Catholic Contextual urban Theology, Mimetic Theory, Contemplative Prayer. And other random ramblings.

Sunday, 25 November 2012

Sermon, Parish Mass, All Saints 2012

Revelation 7:2-4, 9-14
1 John 3:1-3
Matthew 5:1-12

What kind of city would you like to live in? A week ago the Camden New Journal was much taken up with the “Wheelie Bin Rebellion”; the front page and the letter writers highlighting the resistance of some borough residents to having wheelie bins for waste disposal in their front gardens.
On a rather different level, the Evening Standard has been running a “Ladder for London” campaign which aims to get disengaged and disadvantaged young adults into employment though apprenticeship schemes, young people who would otherwise be unemployed and lacking in opportunities.
Both stories are linked in a way, in that they are both about the kind of society that we would like to live in. Is the space in which we live enjoyable? Is it beautiful? Does it work, practically? Who is able to participate in the communities we build? And who is left outside?
Today we heard the beatitudes: Jesus’ description of a society that that he calls “blessed”.  To be blessed is to be in tune with God’s purpose in creation. You are blessed if you inhabit the world in a way that reflects what God is like. And, according to Jesus, it is the victims, those on the margins, those who live precariously, those who take risks for peace and justice, those are the ones who are blessed, who reflect what God is like.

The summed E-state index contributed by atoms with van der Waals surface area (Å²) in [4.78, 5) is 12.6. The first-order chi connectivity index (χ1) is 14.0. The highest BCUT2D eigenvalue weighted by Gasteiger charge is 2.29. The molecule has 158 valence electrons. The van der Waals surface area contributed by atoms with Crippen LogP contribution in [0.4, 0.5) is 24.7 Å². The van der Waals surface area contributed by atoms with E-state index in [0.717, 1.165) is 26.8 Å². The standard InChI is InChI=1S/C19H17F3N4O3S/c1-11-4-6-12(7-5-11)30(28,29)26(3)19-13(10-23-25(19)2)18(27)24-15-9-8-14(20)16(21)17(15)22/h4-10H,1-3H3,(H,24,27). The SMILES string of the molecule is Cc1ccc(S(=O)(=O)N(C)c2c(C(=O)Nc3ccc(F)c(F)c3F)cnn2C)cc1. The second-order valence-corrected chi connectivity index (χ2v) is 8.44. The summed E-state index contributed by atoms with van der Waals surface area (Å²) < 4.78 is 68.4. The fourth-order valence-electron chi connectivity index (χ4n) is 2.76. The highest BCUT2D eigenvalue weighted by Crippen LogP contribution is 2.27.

Now, the prevailing power structures of the world say something quite different: happy are the strong, the powerful, the rich, the successful. The world says it’s the winners, not the losers, who determine what society is like. You’re happy if you climb to the top of the heap, and never mind those you’ve trampled underfoot on the way.